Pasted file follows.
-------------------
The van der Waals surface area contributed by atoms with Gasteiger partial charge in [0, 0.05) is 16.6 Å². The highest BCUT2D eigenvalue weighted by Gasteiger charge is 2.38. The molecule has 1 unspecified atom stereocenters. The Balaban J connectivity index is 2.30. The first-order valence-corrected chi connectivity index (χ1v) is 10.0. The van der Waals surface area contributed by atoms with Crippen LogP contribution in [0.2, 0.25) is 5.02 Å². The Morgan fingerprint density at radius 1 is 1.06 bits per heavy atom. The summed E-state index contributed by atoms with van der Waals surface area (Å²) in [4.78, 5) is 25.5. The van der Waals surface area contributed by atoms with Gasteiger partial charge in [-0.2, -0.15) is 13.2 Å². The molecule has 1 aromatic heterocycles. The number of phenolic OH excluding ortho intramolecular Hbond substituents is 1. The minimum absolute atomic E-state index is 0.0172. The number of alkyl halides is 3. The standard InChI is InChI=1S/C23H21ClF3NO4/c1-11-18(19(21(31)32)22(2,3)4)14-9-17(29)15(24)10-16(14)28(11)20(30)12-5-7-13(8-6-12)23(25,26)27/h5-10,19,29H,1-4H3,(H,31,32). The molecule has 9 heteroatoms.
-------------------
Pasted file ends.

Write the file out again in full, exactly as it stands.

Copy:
The van der Waals surface area contributed by atoms with Gasteiger partial charge in [0, 0.05) is 16.6 Å². The highest BCUT2D eigenvalue weighted by Gasteiger charge is 2.38. The molecule has 1 unspecified atom stereocenters. The Balaban J connectivity index is 2.30. The first-order valence-corrected chi connectivity index (χ1v) is 10.0. The van der Waals surface area contributed by atoms with Crippen LogP contribution in [0.2, 0.25) is 5.02 Å². The Morgan fingerprint density at radius 1 is 1.06 bits per heavy atom. The summed E-state index contributed by atoms with van der Waals surface area (Å²) in [4.78, 5) is 25.5. The van der Waals surface area contributed by atoms with Gasteiger partial charge in [-0.2, -0.15) is 13.2 Å². The molecule has 1 aromatic heterocycles. The number of phenolic OH excluding ortho intramolecular Hbond substituents is 1. The minimum absolute atomic E-state index is 0.0172. The number of alkyl halides is 3. The standard InChI is InChI=1S/C23H21ClF3NO4/c1-11-18(19(21(31)32)22(2,3)4)14-9-17(29)15(24)10-16(14)28(11)20(30)12-5-7-13(8-6-12)23(25,26)27/h5-10,19,29H,1-4H3,(H,31,32). The molecule has 9 heteroatoms.